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More than half of rental properties 'below standards'

THOUSANDS of rented properties in Dublin have been found to be substandard and suffering from deficiencies such as mould, fire safety defects and exposed wiring.

A major report by the country's largest local authority, Dublin City Council, has uncovered extensive health and safety issues facing tenants.

Environmental experts inspected more than 5,000 homes in Dublin's north and south inner city and found that over 60pc required remedial works. Over 2,500 homes were brought to the required standard following the inspections.

Figures seen by the Herald show that a total of 100 prohibition notices have been issued to landlords who failed to respond to warning letters.

These orders, once lodged, prevent them from taking on new tenants.

And the council has initiated 76 separate legal actions over a two-year period against landlords who did not to comply with these orders.

The major blitz on landlords who continue to provide substandard accommodation is part of the largest local authority inspection programme in the country.

A total of 28 different locations were inspected between April 2012-May 2014. Among the issues uncovered were:

l Extensive mould on walls and ceilings

l Live electrical wires in bathroom facilities

l Broken windows and an absence of working fire alarms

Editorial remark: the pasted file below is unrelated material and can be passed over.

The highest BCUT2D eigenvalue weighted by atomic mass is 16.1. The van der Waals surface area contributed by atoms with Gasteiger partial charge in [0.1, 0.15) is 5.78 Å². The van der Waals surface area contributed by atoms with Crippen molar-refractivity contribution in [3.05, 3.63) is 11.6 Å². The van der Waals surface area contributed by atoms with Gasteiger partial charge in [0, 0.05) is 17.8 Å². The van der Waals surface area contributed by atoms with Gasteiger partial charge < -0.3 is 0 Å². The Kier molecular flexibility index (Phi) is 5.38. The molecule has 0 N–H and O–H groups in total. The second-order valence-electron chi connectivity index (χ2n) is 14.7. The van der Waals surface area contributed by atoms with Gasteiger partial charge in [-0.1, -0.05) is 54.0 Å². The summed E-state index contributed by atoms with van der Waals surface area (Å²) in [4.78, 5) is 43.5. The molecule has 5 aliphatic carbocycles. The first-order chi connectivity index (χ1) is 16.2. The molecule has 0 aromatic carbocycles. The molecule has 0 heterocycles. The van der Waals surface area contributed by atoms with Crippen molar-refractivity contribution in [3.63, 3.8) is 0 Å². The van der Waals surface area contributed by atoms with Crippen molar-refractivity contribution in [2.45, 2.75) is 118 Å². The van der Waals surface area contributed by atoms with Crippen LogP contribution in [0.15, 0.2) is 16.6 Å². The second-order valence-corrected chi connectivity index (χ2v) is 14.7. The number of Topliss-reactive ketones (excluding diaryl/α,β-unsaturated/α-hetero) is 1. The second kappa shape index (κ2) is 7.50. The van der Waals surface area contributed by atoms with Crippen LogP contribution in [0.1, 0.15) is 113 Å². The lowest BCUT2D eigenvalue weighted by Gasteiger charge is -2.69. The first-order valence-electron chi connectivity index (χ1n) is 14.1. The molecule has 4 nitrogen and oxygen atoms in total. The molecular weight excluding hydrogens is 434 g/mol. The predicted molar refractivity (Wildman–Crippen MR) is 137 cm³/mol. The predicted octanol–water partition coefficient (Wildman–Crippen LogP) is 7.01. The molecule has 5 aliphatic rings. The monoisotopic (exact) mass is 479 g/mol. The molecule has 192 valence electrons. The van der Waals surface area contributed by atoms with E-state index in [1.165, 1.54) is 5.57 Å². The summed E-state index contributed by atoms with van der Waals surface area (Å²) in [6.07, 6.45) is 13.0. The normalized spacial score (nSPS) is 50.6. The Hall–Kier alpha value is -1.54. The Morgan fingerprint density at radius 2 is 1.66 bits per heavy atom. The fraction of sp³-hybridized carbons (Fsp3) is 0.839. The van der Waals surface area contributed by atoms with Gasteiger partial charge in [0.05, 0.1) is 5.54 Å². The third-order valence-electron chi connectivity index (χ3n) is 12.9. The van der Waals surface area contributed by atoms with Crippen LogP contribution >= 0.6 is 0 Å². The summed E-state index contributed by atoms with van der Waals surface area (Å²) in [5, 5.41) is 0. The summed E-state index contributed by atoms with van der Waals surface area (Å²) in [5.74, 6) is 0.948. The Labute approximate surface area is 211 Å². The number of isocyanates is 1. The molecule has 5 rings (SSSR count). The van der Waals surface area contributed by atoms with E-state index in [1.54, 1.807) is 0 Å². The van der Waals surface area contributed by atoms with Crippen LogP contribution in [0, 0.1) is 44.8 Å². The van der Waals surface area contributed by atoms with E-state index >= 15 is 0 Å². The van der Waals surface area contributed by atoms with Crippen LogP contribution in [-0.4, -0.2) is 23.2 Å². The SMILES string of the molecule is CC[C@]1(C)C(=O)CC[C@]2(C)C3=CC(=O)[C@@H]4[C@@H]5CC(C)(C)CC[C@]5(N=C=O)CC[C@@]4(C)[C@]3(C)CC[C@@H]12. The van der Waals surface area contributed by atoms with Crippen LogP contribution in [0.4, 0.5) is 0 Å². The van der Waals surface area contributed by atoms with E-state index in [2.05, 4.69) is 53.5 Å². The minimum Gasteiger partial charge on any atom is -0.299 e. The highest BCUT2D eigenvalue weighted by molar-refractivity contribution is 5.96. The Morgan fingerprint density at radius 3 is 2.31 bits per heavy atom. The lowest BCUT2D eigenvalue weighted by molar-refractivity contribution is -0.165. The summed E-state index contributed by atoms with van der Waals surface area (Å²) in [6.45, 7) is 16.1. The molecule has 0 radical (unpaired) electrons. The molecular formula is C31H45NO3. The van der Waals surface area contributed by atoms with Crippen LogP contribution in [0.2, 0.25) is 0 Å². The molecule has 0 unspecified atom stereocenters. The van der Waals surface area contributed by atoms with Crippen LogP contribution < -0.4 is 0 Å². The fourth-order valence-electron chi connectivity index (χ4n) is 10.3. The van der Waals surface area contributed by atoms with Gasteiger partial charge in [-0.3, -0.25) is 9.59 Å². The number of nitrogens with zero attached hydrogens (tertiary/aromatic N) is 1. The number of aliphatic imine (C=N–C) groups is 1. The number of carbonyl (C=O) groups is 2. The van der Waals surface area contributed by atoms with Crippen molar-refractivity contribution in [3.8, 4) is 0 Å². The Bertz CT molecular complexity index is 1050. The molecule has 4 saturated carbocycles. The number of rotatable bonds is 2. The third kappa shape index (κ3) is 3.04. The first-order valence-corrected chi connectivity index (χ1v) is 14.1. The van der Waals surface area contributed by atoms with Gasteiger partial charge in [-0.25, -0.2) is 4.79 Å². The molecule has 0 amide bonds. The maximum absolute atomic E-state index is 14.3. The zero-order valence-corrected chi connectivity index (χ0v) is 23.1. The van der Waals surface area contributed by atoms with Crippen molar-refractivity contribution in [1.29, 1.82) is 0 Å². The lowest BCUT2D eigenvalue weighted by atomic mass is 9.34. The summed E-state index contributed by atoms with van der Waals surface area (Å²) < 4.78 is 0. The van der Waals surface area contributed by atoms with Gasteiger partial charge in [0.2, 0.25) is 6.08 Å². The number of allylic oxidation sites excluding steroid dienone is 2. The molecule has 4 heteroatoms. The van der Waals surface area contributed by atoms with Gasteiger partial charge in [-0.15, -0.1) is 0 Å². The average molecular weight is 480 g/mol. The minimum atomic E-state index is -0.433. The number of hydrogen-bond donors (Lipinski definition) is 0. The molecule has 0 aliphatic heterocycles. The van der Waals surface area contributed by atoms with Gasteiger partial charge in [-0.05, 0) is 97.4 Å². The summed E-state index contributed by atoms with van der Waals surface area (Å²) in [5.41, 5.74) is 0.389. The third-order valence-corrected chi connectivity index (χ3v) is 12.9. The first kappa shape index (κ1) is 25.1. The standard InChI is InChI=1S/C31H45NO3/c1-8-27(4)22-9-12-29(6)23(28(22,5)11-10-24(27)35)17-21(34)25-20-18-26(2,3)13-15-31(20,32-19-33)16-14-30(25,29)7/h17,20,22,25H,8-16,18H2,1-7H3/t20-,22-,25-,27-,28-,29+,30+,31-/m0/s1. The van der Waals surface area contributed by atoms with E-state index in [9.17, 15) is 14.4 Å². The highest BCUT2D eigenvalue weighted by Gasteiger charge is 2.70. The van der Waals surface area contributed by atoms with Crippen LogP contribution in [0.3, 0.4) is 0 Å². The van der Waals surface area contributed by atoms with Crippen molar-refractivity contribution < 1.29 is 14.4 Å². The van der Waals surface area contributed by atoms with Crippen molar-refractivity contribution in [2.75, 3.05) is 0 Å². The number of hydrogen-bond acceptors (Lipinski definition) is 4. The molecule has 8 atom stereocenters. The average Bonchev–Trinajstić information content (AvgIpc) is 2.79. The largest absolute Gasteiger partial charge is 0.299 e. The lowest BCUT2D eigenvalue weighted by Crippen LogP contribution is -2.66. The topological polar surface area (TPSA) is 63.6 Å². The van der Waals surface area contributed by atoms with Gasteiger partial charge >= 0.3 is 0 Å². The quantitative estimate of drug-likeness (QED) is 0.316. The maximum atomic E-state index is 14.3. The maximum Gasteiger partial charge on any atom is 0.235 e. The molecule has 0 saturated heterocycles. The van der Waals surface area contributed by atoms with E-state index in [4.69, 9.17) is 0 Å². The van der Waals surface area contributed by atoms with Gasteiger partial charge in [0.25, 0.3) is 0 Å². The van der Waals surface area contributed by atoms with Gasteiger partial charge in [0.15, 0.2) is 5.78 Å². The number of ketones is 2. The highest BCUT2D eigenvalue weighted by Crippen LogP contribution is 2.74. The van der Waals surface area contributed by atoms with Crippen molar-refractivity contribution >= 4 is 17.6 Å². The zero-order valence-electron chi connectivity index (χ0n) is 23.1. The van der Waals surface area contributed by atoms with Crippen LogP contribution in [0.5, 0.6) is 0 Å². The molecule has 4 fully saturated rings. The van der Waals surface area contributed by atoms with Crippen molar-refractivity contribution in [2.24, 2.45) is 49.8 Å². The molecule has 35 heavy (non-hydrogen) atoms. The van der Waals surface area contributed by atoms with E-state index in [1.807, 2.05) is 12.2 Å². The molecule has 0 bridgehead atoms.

l Internal bedrooms and toilets located on landings

The inspection team found extensive issues in properties in the north inner city.

In Cabra Park, a total of 323 improvement letters were sent to landlords following an inspection of 555 homes.

A total of 41 separate legal actions were initiated in relation to substandard properties located on the north circular road.

On the southside, inspectors reported health and safety issues in properties located in areas such as Rathmines, Harolds Cross and the South Circular Road.

In Grove Park in Rathmines, 328 improvement letters were sent after an inspection of 474 homes.


Dublin City councillor Ray McAdam said that some of the conditions were "akin to the tenement blocks of the nineteenth and early twentieth century".

"Enhanced regulations around the area of fire safety, registration and inspections as well as greater certainty over tenants' rights are required as the numbers of people renting grows," he said.